Somalia intends to resume printing banknotes this year for the first time since the government collapsed in 1991.
The governor of Somalia’s central bank, Bashir Issa Ali, told VOA in an exclusive interview Saturday that all technical preparations are complete, and his government is confident it can assemble a financial aid package within three months to fund the printing program.
Further work would take another four months.
Asked if Somalia will print and distribute banknotes during 2017, Ali answered: “Absolutely. Absolutely. Absolutely!” He pledged the new currency would include “good, reliable security features.”
Pre-1991 banknotes have disappeared from Somali markets, replaced by either Western currencies, including dollars, or privately printed notes, most of which are worthless fakes.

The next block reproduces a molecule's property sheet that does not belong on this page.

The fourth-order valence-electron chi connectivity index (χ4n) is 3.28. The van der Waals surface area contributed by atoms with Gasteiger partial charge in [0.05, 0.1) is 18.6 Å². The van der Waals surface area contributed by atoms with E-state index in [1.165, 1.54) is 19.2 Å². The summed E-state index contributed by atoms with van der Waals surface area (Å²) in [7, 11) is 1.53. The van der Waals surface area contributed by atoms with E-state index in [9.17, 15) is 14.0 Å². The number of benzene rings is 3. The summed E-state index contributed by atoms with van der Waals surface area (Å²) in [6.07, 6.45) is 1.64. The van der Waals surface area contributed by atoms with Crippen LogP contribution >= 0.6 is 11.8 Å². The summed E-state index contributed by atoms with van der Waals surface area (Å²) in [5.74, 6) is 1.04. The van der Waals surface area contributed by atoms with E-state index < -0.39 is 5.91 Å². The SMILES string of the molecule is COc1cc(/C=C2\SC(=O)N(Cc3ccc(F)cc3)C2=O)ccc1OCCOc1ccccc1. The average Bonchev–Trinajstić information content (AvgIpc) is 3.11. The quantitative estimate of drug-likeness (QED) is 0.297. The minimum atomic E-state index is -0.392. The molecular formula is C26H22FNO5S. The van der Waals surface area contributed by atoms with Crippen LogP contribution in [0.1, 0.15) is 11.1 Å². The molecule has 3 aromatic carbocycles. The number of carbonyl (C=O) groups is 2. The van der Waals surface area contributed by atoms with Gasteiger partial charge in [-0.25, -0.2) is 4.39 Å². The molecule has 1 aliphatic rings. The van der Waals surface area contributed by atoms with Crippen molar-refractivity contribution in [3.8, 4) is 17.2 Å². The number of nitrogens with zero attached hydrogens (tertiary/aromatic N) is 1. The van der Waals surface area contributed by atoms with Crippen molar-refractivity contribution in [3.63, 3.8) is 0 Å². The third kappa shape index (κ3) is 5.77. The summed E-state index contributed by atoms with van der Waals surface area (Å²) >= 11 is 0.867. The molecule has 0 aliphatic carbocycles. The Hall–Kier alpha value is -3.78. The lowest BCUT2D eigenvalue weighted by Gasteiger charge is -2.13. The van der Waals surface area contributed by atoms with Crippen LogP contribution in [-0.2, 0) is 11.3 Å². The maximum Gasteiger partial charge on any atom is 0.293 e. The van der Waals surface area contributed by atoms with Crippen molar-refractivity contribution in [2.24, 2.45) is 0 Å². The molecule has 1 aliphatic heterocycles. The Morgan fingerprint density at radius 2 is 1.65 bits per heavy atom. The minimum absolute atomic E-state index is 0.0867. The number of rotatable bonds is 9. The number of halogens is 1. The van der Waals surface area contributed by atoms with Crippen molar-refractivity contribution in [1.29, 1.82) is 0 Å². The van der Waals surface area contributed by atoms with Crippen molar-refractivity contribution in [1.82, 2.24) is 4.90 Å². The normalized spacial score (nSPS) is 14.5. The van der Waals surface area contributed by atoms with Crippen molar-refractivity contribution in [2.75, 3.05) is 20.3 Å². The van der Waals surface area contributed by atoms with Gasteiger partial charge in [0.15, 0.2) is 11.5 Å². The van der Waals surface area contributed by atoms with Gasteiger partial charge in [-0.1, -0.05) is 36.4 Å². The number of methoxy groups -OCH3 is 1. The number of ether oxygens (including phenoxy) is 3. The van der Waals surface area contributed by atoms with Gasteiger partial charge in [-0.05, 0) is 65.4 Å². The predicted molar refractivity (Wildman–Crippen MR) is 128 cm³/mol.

Financial reforms to take hold soon
Ali said international institutions, such as the World Bank and the International Monetary Fund, as well as the U.S. Treasury, have been helping Somalia reform its financial sector and train central bank staff.
“We have prepared all the issues and all the basic groundwork, and put in place the technical requirements,” he told VOA.
Outgoing Somali President Hassan Sheikh Mohamud met a key demand of the international community last year by signing into law parliament-approved legislation to outlaw money laundering and “financial terrorism.”
The Somali government needs $60 million to be able to begin printing banknotes. Ali said he expects to obtain pledges for that sum at an international donors’ conference for Somalia in London in May.
“We expect the international community to assist us with that issue,” the bank governor said.
Private banks, ‘mobile money’
Hardship and the scarcity of trustworthy currency has created opportunities for some innovative strategies in the private sector, Ali said, and Somalia has made some progress in establishing private banks and mobile money systems.